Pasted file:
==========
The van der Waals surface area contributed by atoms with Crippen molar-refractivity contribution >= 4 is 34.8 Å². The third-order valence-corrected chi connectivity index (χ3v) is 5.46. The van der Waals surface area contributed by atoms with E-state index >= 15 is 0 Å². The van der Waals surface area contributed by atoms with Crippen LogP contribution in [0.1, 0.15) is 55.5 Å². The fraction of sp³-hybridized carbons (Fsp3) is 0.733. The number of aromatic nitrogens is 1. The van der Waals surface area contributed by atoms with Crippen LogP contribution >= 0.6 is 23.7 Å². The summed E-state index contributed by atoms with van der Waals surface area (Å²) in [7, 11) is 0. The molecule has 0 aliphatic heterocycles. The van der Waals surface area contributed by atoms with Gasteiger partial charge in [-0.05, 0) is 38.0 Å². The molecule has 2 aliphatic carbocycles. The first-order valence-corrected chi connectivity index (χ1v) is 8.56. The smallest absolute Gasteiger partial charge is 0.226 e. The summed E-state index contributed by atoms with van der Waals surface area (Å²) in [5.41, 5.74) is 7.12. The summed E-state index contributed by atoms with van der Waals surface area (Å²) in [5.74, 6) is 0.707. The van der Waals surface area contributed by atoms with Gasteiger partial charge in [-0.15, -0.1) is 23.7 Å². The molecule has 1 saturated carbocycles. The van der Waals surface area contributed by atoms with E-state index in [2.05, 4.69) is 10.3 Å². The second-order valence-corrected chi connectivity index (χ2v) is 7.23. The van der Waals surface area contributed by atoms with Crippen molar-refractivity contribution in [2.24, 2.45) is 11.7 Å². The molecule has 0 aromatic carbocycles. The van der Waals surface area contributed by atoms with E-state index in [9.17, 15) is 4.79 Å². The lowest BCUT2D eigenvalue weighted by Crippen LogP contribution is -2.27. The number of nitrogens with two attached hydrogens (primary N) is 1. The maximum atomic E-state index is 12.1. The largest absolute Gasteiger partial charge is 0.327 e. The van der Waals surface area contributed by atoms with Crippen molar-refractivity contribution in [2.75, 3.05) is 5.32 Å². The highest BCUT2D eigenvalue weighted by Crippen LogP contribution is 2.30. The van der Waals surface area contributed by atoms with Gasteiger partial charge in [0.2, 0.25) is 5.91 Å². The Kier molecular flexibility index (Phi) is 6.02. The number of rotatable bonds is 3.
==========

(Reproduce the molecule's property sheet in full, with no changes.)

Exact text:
The van der Waals surface area contributed by atoms with Crippen molar-refractivity contribution >= 4 is 34.8 Å². The third-order valence-corrected chi connectivity index (χ3v) is 5.46. The van der Waals surface area contributed by atoms with E-state index >= 15 is 0 Å². The van der Waals surface area contributed by atoms with Crippen LogP contribution in [0.1, 0.15) is 55.5 Å². The fraction of sp³-hybridized carbons (Fsp3) is 0.733. The number of aromatic nitrogens is 1. The van der Waals surface area contributed by atoms with Crippen LogP contribution >= 0.6 is 23.7 Å². The summed E-state index contributed by atoms with van der Waals surface area (Å²) in [7, 11) is 0. The molecule has 0 aliphatic heterocycles. The van der Waals surface area contributed by atoms with Gasteiger partial charge in [-0.05, 0) is 38.0 Å². The molecule has 2 aliphatic carbocycles. The first-order valence-corrected chi connectivity index (χ1v) is 8.56. The smallest absolute Gasteiger partial charge is 0.226 e. The summed E-state index contributed by atoms with van der Waals surface area (Å²) in [5.41, 5.74) is 7.12. The summed E-state index contributed by atoms with van der Waals surface area (Å²) in [5.74, 6) is 0.707. The van der Waals surface area contributed by atoms with Gasteiger partial charge in [-0.15, -0.1) is 23.7 Å². The molecule has 1 saturated carbocycles. The van der Waals surface area contributed by atoms with E-state index in [2.05, 4.69) is 10.3 Å². The second-order valence-corrected chi connectivity index (χ2v) is 7.23. The van der Waals surface area contributed by atoms with Crippen molar-refractivity contribution in [2.24, 2.45) is 11.7 Å². The molecule has 0 aromatic carbocycles. The van der Waals surface area contributed by atoms with E-state index in [9.17, 15) is 4.79 Å². The lowest BCUT2D eigenvalue weighted by Crippen LogP contribution is -2.27. The number of nitrogens with two attached hydrogens (primary N) is 1. The maximum atomic E-state index is 12.1. The largest absolute Gasteiger partial charge is 0.327 e. The van der Waals surface area contributed by atoms with Crippen molar-refractivity contribution in [2.75, 3.05) is 5.32 Å². The highest BCUT2D eigenvalue weighted by Crippen LogP contribution is 2.30. The van der Waals surface area contributed by atoms with Gasteiger partial charge in [0.2, 0.25) is 5.91 Å². The Kier molecular flexibility index (Phi) is 6.02. The number of rotatable bonds is 3.